Who’s Africa’s Worst Leader?

June 24, 2008

A pop quiz: Who is the worst dictator in Africa?

a) Robert Mugabe
b) Robert Mugabe
c) Robert Mugabe
d) None of the above

The answer seems obvious. Thanks to extensive coverage in the news media and abundant criticism by Western governments, everyone knows that Zimbabwe’s leader is trying to hang onto power by crushing his rival, Morgan Tsvangirai, who would roll to victory in the final round of elections on June 27 if his followers were not being killed, beaten, jailed, or harassed by state thugs. Even President George W. Bush described Mugabe’s rule as a “nightmare.”

But Mugabe may not be Africa’s worst. That prize arguably goes to Teodoro Obiang, the ruler of Equatorial Guinea whose life seems a parody of the dictator genre. Years of violent apprenticeship in a genocidal regime led by a crazy uncle? Check. Power grab in a coup against the murderous uncle? Check. Execution of now-deposed uncle by firing squad? Check. Proclamation of self as “the liberator” of the nation? Check. Govern for decades in a way that prompts human rights groups to accuse your regime of murder, torture, and corruption? Check, check, and check.

Obiang, who seized power in 1979, had promised to be kinder and gentler than his predecessor, but in the 1990s, even the U.S. ambassador to Equatorial Guinea received a death threat from a regime insider, the ambassador has said, and had to be evacuated. Not long after that, offshore oil was discovered, but the first wave of revenues—about $700 million—was transferred into secret accounts under Obiang’s personal control. The latest chapter, written in the last month, may be the least surprising, because Obiang’s ruling party won 99 of the 100 seats in legislative elections. A government press release, hailing Obiang as the “Militant Brother Founding President of the PDGE,” carried the headline, “Democracy at Its Peak in Equatorial Guinea.”

If you haven’t heard any of this, don’t worry; as far as I can tell, the only American journalist who has reported on Obiang’s electoral theft is Ken Silverstein, who writes for Harper’s and has for many years poured out a primal scream of investigative reports into Obiang’s misrule. Other than Silverstein’s recent postings and several wire-service stories that were not picked up in America, there has been a vacuum of coverage about a suppression of democracy in Africa that is more complete than what Mugabe is trying to get away with. True, Equatorial Guinea is a small country with a population of less than 1 million, its economy is expanding in an oil boom, and Obiang’s “victory” did not require the obvious and crude violence of Mugabe’s ongoing terror. But Obiang’s enforcers don’t need to club people on the streets. His would-be opponents are too frightened to openly demonstrate against him. His is the Switzerland of dictatorships—so effective at enforcing obedience that the spectacle of unrest is invisible.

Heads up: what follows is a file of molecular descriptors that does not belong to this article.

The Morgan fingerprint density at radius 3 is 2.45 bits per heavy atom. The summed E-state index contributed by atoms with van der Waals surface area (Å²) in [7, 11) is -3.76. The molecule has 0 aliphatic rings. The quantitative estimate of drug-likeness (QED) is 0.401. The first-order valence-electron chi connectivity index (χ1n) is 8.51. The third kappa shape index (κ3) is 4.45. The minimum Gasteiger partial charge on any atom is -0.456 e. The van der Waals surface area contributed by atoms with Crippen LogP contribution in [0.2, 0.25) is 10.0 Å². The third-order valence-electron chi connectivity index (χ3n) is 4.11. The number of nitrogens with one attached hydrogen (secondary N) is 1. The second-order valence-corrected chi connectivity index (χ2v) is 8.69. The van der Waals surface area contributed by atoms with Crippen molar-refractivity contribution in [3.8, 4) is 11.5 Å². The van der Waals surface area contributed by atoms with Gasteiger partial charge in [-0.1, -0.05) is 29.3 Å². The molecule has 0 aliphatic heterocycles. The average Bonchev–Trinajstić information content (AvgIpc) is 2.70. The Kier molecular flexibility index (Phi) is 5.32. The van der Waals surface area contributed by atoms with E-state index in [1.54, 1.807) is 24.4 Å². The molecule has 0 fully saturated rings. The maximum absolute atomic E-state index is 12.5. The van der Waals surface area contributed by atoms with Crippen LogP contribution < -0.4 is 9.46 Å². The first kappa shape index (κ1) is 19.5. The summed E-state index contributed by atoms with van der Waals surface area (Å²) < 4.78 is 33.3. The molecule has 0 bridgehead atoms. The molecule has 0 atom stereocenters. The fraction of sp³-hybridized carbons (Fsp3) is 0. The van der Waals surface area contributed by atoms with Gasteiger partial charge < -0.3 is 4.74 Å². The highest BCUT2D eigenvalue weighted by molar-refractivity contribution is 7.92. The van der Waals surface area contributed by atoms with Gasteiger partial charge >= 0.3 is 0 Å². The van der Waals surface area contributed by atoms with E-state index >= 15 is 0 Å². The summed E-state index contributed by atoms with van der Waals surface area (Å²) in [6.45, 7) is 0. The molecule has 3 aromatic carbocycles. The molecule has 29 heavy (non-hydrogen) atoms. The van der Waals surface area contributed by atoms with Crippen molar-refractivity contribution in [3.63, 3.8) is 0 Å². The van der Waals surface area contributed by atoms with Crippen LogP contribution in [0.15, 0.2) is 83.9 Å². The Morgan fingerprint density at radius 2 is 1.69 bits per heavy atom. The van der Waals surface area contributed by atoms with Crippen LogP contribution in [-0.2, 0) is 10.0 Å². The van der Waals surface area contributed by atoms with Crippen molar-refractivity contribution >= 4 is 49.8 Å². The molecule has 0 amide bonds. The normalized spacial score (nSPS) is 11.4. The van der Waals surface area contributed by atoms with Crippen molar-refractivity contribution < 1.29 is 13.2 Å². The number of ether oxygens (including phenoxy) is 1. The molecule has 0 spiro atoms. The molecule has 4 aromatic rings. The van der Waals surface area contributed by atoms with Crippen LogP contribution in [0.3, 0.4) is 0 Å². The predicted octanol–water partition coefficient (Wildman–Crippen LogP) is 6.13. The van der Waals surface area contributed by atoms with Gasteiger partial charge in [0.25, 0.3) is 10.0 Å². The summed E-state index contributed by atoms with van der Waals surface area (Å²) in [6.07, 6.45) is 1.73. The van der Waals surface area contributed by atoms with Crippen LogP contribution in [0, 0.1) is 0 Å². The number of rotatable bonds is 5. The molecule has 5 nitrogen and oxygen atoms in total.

The reality of the regime’s brutishness nearly hit me over the head as I was being expelled from the country while researching a book on oil in 2004. I had already been chilled by the docility of the people—unlike other countries in the Third World, no one approached me as I walked the streets. (The only place where I had felt a similar pattern of fear was North Korea.) After I had been in Equatorial Guinea for a bit more than a week, the minister of information, Alfonso Nsue Mokuy, summoned me to the patio of the Bahia Hotel, where Frederick Forsyth had written The Dogs of War, and told me I was an anti-Obiang agitator or a spy—he wasn’t sure which. I would be on the next plane out of the country, he said. One of his aides escorted me to the airport, and soon after we arrived, the minister showed up and rifled through my bags, seizing memory chips and notes, accusing me of being a spy (he had concluded I was not an agitator), and threatening to take me downtown for a real Obiang-style interrogation.